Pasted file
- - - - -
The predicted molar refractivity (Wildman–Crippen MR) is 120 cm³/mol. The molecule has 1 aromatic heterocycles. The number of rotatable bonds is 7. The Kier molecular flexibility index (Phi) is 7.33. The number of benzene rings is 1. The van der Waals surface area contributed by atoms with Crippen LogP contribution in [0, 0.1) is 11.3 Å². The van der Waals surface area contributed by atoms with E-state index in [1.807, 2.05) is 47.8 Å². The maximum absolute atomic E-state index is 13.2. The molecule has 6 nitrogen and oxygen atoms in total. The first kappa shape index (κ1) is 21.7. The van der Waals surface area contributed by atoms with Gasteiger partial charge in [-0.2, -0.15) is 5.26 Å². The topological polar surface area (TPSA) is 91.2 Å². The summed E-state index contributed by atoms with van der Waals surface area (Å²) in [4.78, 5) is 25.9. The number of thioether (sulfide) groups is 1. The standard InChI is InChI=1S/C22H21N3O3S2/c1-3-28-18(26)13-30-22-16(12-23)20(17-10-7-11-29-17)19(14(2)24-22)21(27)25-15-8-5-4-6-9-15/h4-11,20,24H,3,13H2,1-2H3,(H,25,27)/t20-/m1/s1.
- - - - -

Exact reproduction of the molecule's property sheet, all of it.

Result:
The predicted molar refractivity (Wildman–Crippen MR) is 120 cm³/mol. The molecule has 1 aromatic heterocycles. The number of rotatable bonds is 7. The Kier molecular flexibility index (Phi) is 7.33. The number of benzene rings is 1. The van der Waals surface area contributed by atoms with Crippen LogP contribution in [0, 0.1) is 11.3 Å². The van der Waals surface area contributed by atoms with E-state index in [1.807, 2.05) is 47.8 Å². The maximum absolute atomic E-state index is 13.2. The molecule has 6 nitrogen and oxygen atoms in total. The first kappa shape index (κ1) is 21.7. The van der Waals surface area contributed by atoms with Gasteiger partial charge in [-0.2, -0.15) is 5.26 Å². The topological polar surface area (TPSA) is 91.2 Å². The summed E-state index contributed by atoms with van der Waals surface area (Å²) in [4.78, 5) is 25.9. The number of thioether (sulfide) groups is 1. The standard InChI is InChI=1S/C22H21N3O3S2/c1-3-28-18(26)13-30-22-16(12-23)20(17-10-7-11-29-17)19(14(2)24-22)21(27)25-15-8-5-4-6-9-15/h4-11,20,24H,3,13H2,1-2H3,(H,25,27)/t20-/m1/s1.